3GSM: Social responsibility - mobile's next big challenge

And that means addressing theft, porn, spam, scams and more...
Written by Tony Hallett, Contributor

And that means addressing theft, porn, spam, scams and more...

One of the main industry bodies in mobile communications has called on the industry to fight handset crime more strongly and in general take better care of end users.

Fresh from the euphoria of last week announcing the billionth GSM handset - a month earlier than expected and well ahead of any other standard's shipments - the GSM Association (GSMA) has announced widespread backing for a centralised scheme that can uniquely identify each phone and keep track of and disable those reported as stolen.

Vendors Alcatel, Motorola, NEC, Nokia, Panasonic, Sagem, Siemens and Sony Ericsson have agreed to make more secure each handset's IMEI tag, which stands for International Mobile Equipment Identity. These will then be linked to an enhanced Central Equipment Identity Register (CEIR) when reported stolen anywhere in the world.

It is estimated by police that 49 per cent of London street crime involves a mobile phone and the idea of this latest push is to make handset theft pointless. The GSMA praised progress by operators in the UK and called on the rest of the world to follow the country's lead.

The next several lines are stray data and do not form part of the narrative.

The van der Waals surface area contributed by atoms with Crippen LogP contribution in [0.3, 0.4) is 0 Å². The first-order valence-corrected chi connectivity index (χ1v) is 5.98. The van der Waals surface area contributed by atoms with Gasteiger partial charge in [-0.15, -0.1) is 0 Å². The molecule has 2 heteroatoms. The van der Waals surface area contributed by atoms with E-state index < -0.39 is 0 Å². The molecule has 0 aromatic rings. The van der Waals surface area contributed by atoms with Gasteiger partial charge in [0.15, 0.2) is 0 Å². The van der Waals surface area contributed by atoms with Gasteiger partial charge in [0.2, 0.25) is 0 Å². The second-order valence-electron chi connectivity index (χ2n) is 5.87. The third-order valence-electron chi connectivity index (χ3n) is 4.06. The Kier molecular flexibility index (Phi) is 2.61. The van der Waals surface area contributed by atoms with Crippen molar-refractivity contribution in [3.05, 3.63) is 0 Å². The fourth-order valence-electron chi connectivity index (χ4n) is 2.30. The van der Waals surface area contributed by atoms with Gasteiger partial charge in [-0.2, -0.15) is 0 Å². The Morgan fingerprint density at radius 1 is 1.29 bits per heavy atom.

O2 UK said in a statement that it has already barred some 1.2 million terminals by working with IMEI numbers and the central database.

In private talks at this week's 3GSM World Congress event European Commissioner Erkki Liikanen is reported to have leant his support to such efforts. The EU recognises handset theft is a growing problem in member states including France, Germany, the Netherlands, Spain and Sweden.

However, the GSMA went on to support measures to tackle other issues for end users, such as inappropriate content for minors as well as potential viruses and spam. On the subject of mobile malware, GSMA CEO Rob Conway said his organisation doesn't yet have the answers.

Recent weeks have seen hype about mobile spam, though few users are thought to have found it a big problem as yet.

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